After decades of pioneering work at the forefront of electronic music, the legendary Jeff Mills comes to Tokyo to perform alongside a symphonic orchestra.
The conductor’s baton bobs back and forth, while the cellists draw their bows across their strings, playing in perfect rhythm with the underlying … techno beat?
That’s right: pioneering DJ Jeff Mills has masterfully teamed the seemingly disparate worlds of electronic and classical music, performing his 2013 album “Where Light Ends” with various orchestras around the world, the next being Tokyo’s Philharmonic. It’s the latest feat in an already storied career. Techno fans consider him a grandfather of the genre, thanks to his cofounding of the steadfastly antiestablishment Underground Resistance DJ tribe in the late 80s, the unvarnished industrial-esque sound that he and his peers perfected, scoring and starring in French filmmaker Jacqueline Caux’s experimental film “Man From Tomorrow,” and more. And while some might assume that his ongoing orchestral project might be his greatest challenge yet, the Detroit turntable virtuoso insists that it’s actually quite easy to perform.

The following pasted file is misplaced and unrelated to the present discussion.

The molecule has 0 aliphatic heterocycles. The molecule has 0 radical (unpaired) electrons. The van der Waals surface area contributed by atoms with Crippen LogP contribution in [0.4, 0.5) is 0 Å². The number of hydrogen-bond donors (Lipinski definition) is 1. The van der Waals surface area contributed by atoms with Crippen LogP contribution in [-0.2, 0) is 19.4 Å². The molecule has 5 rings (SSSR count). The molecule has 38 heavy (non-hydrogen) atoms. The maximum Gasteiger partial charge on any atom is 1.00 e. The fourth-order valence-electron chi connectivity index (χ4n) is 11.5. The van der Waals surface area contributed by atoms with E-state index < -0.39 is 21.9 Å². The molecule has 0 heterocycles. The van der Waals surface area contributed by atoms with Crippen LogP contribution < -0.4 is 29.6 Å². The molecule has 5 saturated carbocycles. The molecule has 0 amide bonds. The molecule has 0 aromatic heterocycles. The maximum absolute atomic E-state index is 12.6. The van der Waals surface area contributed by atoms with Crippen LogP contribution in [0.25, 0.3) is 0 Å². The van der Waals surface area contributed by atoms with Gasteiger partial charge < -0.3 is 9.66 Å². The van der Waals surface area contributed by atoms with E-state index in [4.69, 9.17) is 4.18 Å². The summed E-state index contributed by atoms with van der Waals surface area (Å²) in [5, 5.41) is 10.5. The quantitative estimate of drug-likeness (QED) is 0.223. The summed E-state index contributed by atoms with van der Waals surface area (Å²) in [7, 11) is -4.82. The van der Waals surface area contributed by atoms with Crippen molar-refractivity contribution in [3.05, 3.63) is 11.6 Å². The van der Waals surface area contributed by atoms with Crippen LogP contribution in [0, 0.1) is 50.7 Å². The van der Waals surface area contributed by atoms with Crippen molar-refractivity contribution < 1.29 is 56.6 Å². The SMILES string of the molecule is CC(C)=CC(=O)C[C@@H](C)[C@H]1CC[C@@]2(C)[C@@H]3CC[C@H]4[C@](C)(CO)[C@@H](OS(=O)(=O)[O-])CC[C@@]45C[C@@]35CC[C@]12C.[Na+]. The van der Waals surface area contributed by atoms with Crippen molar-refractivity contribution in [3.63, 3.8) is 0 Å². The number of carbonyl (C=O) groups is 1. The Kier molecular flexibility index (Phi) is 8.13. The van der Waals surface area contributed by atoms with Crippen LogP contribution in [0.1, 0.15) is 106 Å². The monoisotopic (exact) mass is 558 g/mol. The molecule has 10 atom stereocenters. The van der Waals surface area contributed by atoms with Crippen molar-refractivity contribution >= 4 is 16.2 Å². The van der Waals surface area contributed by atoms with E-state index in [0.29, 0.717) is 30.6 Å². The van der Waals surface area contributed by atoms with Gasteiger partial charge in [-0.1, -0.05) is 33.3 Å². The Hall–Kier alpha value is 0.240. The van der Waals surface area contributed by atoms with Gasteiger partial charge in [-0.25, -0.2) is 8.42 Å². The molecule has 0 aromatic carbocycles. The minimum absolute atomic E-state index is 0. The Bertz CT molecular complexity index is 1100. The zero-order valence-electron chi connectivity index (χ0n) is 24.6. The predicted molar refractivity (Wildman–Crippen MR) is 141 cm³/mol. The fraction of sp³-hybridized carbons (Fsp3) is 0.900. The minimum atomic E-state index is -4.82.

“You literally have a stage full of masterful musicians, along with you and a conductor and an arranger. So making it work structurally isn’t a problem,” Mills tells Weekender ahead of his March 21 performance with the Tokyo Philharmonic Orchestra at Bunkamura Orchard Hall, which marks his debut orchestral collaboration in Japan. Mills says his true struggle during these performances is “the acoustics between electronic music, which fully fills the stereo field from left to right, and an orchestra of 80 musicians that are using that air to create sound. We are very careful to not have the electronic music drown out the orchestra, but finding that balance is quite difficult.”
Below, Mills tells us about the potential solution to that issue, the common misconceptions about his early DJing days in Detroit, and how even dance floor masters like himself have a deep respect for their Japanese audiences.
So how do you fix these acoustic issues?
We’re very careful to work on the acoustics of the venue, and we have found quite a bit of success with keeping the balance. But it’s still difficult. I’m working on other solutions. One might be to not mic the orchestra, and make my setup self-contained. That means the sound from my machines would come from speakers that are near me, but not near the harp or the piano or things like that. We still have some work to do to make this process easier.